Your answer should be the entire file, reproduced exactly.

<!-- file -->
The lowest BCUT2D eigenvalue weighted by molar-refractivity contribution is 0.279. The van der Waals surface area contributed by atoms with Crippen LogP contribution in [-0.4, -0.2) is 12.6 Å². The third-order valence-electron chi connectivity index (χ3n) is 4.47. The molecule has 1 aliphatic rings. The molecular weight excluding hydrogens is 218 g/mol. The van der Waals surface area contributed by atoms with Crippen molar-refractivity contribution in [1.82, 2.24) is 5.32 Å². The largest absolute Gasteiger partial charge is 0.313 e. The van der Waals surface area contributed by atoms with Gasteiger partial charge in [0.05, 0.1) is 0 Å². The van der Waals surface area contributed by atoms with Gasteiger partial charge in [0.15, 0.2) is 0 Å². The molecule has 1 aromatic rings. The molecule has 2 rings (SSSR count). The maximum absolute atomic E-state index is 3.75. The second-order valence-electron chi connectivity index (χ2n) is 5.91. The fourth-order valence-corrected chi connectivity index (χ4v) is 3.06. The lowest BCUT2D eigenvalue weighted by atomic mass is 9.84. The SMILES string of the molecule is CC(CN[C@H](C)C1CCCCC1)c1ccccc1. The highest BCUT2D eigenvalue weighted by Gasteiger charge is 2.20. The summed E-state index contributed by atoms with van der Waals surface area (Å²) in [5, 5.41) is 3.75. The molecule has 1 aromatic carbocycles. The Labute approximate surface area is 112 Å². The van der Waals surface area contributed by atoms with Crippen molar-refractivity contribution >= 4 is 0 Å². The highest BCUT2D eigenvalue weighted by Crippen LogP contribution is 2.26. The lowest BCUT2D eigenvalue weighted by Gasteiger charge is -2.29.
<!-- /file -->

The lowest BCUT2D eigenvalue weighted by molar-refractivity contribution is 0.279. The van der Waals surface area contributed by atoms with Crippen LogP contribution in [-0.4, -0.2) is 12.6 Å². The third-order valence-electron chi connectivity index (χ3n) is 4.47. The molecule has 1 aliphatic rings. The molecular weight excluding hydrogens is 218 g/mol. The van der Waals surface area contributed by atoms with Crippen molar-refractivity contribution in [1.82, 2.24) is 5.32 Å². The largest absolute Gasteiger partial charge is 0.313 e. The van der Waals surface area contributed by atoms with Gasteiger partial charge in [0.05, 0.1) is 0 Å². The van der Waals surface area contributed by atoms with Gasteiger partial charge in [0.15, 0.2) is 0 Å². The molecule has 1 aromatic rings. The molecule has 2 rings (SSSR count). The maximum absolute atomic E-state index is 3.75. The second-order valence-electron chi connectivity index (χ2n) is 5.91. The fourth-order valence-corrected chi connectivity index (χ4v) is 3.06. The lowest BCUT2D eigenvalue weighted by atomic mass is 9.84. The SMILES string of the molecule is CC(CN[C@H](C)C1CCCCC1)c1ccccc1. The highest BCUT2D eigenvalue weighted by Gasteiger charge is 2.20. The summed E-state index contributed by atoms with van der Waals surface area (Å²) in [5, 5.41) is 3.75. The molecule has 1 aromatic carbocycles. The Labute approximate surface area is 112 Å². The van der Waals surface area contributed by atoms with Crippen molar-refractivity contribution >= 4 is 0 Å². The highest BCUT2D eigenvalue weighted by Crippen LogP contribution is 2.26. The lowest BCUT2D eigenvalue weighted by Gasteiger charge is -2.29.